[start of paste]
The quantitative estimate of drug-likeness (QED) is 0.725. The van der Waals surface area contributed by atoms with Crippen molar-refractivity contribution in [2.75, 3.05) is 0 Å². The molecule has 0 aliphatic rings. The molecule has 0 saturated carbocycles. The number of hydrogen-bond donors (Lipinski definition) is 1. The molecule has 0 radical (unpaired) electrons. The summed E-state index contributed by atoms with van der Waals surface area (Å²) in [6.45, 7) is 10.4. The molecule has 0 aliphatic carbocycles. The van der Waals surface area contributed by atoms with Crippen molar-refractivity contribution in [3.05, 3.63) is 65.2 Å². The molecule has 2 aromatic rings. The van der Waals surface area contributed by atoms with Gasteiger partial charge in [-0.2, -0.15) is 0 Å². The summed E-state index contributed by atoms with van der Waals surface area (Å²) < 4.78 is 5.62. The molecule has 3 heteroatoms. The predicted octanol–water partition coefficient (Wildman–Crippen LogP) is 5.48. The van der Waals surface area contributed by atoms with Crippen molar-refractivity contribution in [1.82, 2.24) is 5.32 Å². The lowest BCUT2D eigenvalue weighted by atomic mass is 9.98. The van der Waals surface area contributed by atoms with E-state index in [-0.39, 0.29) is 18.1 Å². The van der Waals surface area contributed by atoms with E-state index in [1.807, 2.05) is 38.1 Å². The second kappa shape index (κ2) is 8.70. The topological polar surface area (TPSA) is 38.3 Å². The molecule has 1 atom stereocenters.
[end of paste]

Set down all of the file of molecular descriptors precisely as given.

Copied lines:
The quantitative estimate of drug-likeness (QED) is 0.725. The van der Waals surface area contributed by atoms with Crippen molar-refractivity contribution in [2.75, 3.05) is 0 Å². The molecule has 0 aliphatic rings. The molecule has 0 saturated carbocycles. The number of hydrogen-bond donors (Lipinski definition) is 1. The molecule has 0 radical (unpaired) electrons. The summed E-state index contributed by atoms with van der Waals surface area (Å²) in [6.45, 7) is 10.4. The molecule has 0 aliphatic carbocycles. The van der Waals surface area contributed by atoms with Crippen molar-refractivity contribution in [3.05, 3.63) is 65.2 Å². The molecule has 2 aromatic rings. The van der Waals surface area contributed by atoms with Gasteiger partial charge in [-0.2, -0.15) is 0 Å². The summed E-state index contributed by atoms with van der Waals surface area (Å²) < 4.78 is 5.62. The molecule has 3 heteroatoms. The predicted octanol–water partition coefficient (Wildman–Crippen LogP) is 5.48. The van der Waals surface area contributed by atoms with Crippen molar-refractivity contribution in [1.82, 2.24) is 5.32 Å². The lowest BCUT2D eigenvalue weighted by atomic mass is 9.98. The van der Waals surface area contributed by atoms with E-state index in [-0.39, 0.29) is 18.1 Å². The van der Waals surface area contributed by atoms with E-state index in [1.807, 2.05) is 38.1 Å². The second kappa shape index (κ2) is 8.70. The topological polar surface area (TPSA) is 38.3 Å². The molecule has 1 atom stereocenters.